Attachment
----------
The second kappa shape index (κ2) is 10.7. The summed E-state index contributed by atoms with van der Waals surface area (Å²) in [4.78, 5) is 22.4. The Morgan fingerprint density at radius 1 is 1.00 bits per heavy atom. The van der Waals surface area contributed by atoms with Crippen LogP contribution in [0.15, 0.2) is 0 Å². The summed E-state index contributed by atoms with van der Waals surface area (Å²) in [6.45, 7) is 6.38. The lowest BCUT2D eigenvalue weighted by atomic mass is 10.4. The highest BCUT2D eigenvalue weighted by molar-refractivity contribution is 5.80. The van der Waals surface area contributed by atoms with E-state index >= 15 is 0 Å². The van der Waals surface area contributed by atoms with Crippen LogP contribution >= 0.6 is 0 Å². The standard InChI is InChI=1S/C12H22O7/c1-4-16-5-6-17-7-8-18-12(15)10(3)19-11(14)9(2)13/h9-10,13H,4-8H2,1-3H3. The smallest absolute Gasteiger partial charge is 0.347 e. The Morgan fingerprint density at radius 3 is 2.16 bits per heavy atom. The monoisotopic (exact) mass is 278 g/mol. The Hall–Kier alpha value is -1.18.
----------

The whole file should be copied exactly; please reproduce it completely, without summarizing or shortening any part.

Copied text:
The second kappa shape index (κ2) is 10.7. The summed E-state index contributed by atoms with van der Waals surface area (Å²) in [4.78, 5) is 22.4. The Morgan fingerprint density at radius 1 is 1.00 bits per heavy atom. The van der Waals surface area contributed by atoms with Crippen LogP contribution in [0.15, 0.2) is 0 Å². The summed E-state index contributed by atoms with van der Waals surface area (Å²) in [6.45, 7) is 6.38. The lowest BCUT2D eigenvalue weighted by atomic mass is 10.4. The highest BCUT2D eigenvalue weighted by molar-refractivity contribution is 5.80. The van der Waals surface area contributed by atoms with E-state index >= 15 is 0 Å². The van der Waals surface area contributed by atoms with Crippen LogP contribution >= 0.6 is 0 Å². The standard InChI is InChI=1S/C12H22O7/c1-4-16-5-6-17-7-8-18-12(15)10(3)19-11(14)9(2)13/h9-10,13H,4-8H2,1-3H3. The smallest absolute Gasteiger partial charge is 0.347 e. The Morgan fingerprint density at radius 3 is 2.16 bits per heavy atom. The monoisotopic (exact) mass is 278 g/mol. The Hall–Kier alpha value is -1.18.